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The Termination of Parental Rights in Virginia

Parental rights are a delicate issue and the duties that come with being a parent require dedication. This is precisely why any legal attempt to terminate parental rights in Virginia must be taken seriously.

Generally, these requests come from the Department of Social Services who want to terminate a parent’s rights for allegedly neglecting those duties. When a parent neglects their child, or becomes severely abusive, there may be a legitimate reason to proceed. In Virginia, you need a serious and valid reason (or reasons) to terminate parental rights. 

What does terminating parental rights do?

Terminating parental means fully separating a parent from their child legally. This means the parent and that parent’s family members become a legal stranger to that child. Termination also means they no longer have parental responsibilities – they can no longer be expected to pay child support, supervise the child through visitation, or be legally asked to support the child in any way.

Essentially, the only remaining connection the parent has to the child is biological (if applicable). It is important to note that one parent’s rights may be terminated without impacting the rights of the child’s other parent. 

What does the state require?

The state takes any such request very seriously. A petition to terminate parental rights will not be considered until a plan of care for the child has been established. This means a foster care plan must be in place and the Court must conclude that the termination of those rights are in the best interests of the child.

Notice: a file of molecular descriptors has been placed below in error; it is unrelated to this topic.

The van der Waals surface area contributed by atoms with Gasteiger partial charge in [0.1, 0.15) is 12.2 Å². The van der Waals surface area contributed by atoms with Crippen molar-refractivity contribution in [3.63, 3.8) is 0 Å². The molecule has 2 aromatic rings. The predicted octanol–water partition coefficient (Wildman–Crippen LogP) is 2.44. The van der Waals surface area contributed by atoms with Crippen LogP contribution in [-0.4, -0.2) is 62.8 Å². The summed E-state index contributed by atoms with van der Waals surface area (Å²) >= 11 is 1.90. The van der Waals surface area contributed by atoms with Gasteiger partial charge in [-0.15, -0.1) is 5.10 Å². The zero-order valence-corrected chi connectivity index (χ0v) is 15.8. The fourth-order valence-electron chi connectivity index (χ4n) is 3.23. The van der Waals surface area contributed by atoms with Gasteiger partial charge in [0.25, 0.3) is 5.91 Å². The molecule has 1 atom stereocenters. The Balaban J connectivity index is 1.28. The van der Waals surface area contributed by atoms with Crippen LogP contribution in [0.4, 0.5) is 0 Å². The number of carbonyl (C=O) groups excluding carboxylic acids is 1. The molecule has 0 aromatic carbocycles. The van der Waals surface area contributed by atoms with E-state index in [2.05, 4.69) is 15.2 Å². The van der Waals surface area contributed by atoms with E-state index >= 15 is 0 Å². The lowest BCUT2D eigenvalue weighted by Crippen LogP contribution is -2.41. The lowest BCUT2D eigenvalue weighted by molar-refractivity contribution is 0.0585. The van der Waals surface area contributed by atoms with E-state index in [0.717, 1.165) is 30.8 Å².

The state does not want to create a situation where any child is the loss of one parent away from becoming a ward of the state. The process to terminate parental rights can only be commenced by the Department of Social Services; however, a parent may voluntarily terminate his or her parental rights by consenting to the child’s adoption. 

The state will always serve the best interests of the child, and any action that goes substantially against those interests could result in the termination of parental rights.

Should I hire an attorney?

The straightforward answer here is yes, you should absolutely retain an attorney if you are attempting to terminate another individual’s parental rights or your own rights are at risk. These are serious legal matters that require meticulous and experienced consideration.At Rinehart Bryant, we believe in the rights of Virginia parents and will support this in any way we can as a law firm. If it’s best for a child to be legally separated from a parent or a parent’s rights need to be defended, we will stand up in the best interests of the child. Rely on us as your Virginia family law firm and get the representation you and your child deserve.

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